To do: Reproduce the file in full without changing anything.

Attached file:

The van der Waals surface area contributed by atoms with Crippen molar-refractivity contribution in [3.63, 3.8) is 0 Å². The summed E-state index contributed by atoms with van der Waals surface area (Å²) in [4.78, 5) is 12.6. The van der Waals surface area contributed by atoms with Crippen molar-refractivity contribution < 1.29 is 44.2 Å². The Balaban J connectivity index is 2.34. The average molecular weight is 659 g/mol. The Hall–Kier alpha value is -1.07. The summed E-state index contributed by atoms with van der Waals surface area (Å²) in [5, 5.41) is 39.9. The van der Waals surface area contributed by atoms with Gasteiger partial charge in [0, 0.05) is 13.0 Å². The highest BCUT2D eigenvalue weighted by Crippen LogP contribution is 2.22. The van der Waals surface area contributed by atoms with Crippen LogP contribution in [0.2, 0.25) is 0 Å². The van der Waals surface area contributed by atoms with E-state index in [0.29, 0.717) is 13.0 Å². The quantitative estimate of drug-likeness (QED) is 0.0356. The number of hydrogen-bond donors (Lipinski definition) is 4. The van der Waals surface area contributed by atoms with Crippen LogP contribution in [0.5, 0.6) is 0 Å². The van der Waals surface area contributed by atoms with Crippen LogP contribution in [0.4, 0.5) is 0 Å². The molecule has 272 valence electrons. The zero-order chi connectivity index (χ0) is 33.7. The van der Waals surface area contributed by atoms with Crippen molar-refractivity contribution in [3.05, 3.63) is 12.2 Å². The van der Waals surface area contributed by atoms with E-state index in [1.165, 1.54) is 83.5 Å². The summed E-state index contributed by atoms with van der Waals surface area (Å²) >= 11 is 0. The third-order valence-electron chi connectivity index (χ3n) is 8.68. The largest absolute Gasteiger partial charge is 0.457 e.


The van der Waals surface area contributed by atoms with Crippen molar-refractivity contribution in [3.63, 3.8) is 0 Å². The summed E-state index contributed by atoms with van der Waals surface area (Å²) in [4.78, 5) is 12.6. The van der Waals surface area contributed by atoms with Crippen molar-refractivity contribution < 1.29 is 44.2 Å². The Balaban J connectivity index is 2.34. The average molecular weight is 659 g/mol. The Hall–Kier alpha value is -1.07. The summed E-state index contributed by atoms with van der Waals surface area (Å²) in [5, 5.41) is 39.9. The van der Waals surface area contributed by atoms with Gasteiger partial charge in [0, 0.05) is 13.0 Å². The highest BCUT2D eigenvalue weighted by Crippen LogP contribution is 2.22. The van der Waals surface area contributed by atoms with Crippen LogP contribution in [0.2, 0.25) is 0 Å². The van der Waals surface area contributed by atoms with E-state index in [0.29, 0.717) is 13.0 Å². The quantitative estimate of drug-likeness (QED) is 0.0356. The number of hydrogen-bond donors (Lipinski definition) is 4. The van der Waals surface area contributed by atoms with Crippen LogP contribution in [0.5, 0.6) is 0 Å². The van der Waals surface area contributed by atoms with Crippen LogP contribution in [0.4, 0.5) is 0 Å². The molecule has 272 valence electrons. The zero-order chi connectivity index (χ0) is 33.7. The van der Waals surface area contributed by atoms with Crippen molar-refractivity contribution in [3.05, 3.63) is 12.2 Å². The van der Waals surface area contributed by atoms with E-state index in [1.165, 1.54) is 83.5 Å². The summed E-state index contributed by atoms with van der Waals surface area (Å²) >= 11 is 0. The third-order valence-electron chi connectivity index (χ3n) is 8.68. The largest absolute Gasteiger partial charge is 0.457 e.